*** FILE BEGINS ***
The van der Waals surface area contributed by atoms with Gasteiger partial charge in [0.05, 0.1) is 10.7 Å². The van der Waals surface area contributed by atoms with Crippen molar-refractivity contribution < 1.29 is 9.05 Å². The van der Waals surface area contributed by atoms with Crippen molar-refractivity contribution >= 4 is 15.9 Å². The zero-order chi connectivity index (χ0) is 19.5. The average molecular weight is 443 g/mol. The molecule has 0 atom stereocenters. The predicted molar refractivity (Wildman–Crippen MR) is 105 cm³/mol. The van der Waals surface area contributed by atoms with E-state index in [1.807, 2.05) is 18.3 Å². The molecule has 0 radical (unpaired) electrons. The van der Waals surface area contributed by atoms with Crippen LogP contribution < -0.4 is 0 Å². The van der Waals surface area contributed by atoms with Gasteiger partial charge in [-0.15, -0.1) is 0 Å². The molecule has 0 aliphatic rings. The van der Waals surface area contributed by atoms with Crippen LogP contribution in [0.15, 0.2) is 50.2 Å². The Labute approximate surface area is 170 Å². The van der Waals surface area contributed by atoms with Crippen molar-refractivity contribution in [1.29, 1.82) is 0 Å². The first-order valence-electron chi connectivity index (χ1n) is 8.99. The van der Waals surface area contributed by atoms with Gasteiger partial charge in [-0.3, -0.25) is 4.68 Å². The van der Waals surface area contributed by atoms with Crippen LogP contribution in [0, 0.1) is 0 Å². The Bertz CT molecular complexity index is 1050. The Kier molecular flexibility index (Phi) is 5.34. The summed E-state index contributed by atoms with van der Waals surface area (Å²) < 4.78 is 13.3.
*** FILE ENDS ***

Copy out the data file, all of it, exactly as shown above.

The van der Waals surface area contributed by atoms with Gasteiger partial charge in [0.05, 0.1) is 10.7 Å². The van der Waals surface area contributed by atoms with Crippen molar-refractivity contribution < 1.29 is 9.05 Å². The van der Waals surface area contributed by atoms with Crippen molar-refractivity contribution >= 4 is 15.9 Å². The zero-order chi connectivity index (χ0) is 19.5. The average molecular weight is 443 g/mol. The molecule has 0 atom stereocenters. The predicted molar refractivity (Wildman–Crippen MR) is 105 cm³/mol. The van der Waals surface area contributed by atoms with E-state index in [1.807, 2.05) is 18.3 Å². The molecule has 0 radical (unpaired) electrons. The van der Waals surface area contributed by atoms with Crippen LogP contribution < -0.4 is 0 Å². The van der Waals surface area contributed by atoms with Gasteiger partial charge in [-0.15, -0.1) is 0 Å². The molecule has 0 aliphatic rings. The van der Waals surface area contributed by atoms with Crippen LogP contribution in [0.15, 0.2) is 50.2 Å². The Labute approximate surface area is 170 Å². The van der Waals surface area contributed by atoms with Crippen molar-refractivity contribution in [1.29, 1.82) is 0 Å². The first-order valence-electron chi connectivity index (χ1n) is 8.99. The van der Waals surface area contributed by atoms with Gasteiger partial charge in [-0.3, -0.25) is 4.68 Å². The van der Waals surface area contributed by atoms with Crippen LogP contribution in [0, 0.1) is 0 Å². The Bertz CT molecular complexity index is 1050. The Kier molecular flexibility index (Phi) is 5.34. The summed E-state index contributed by atoms with van der Waals surface area (Å²) < 4.78 is 13.3.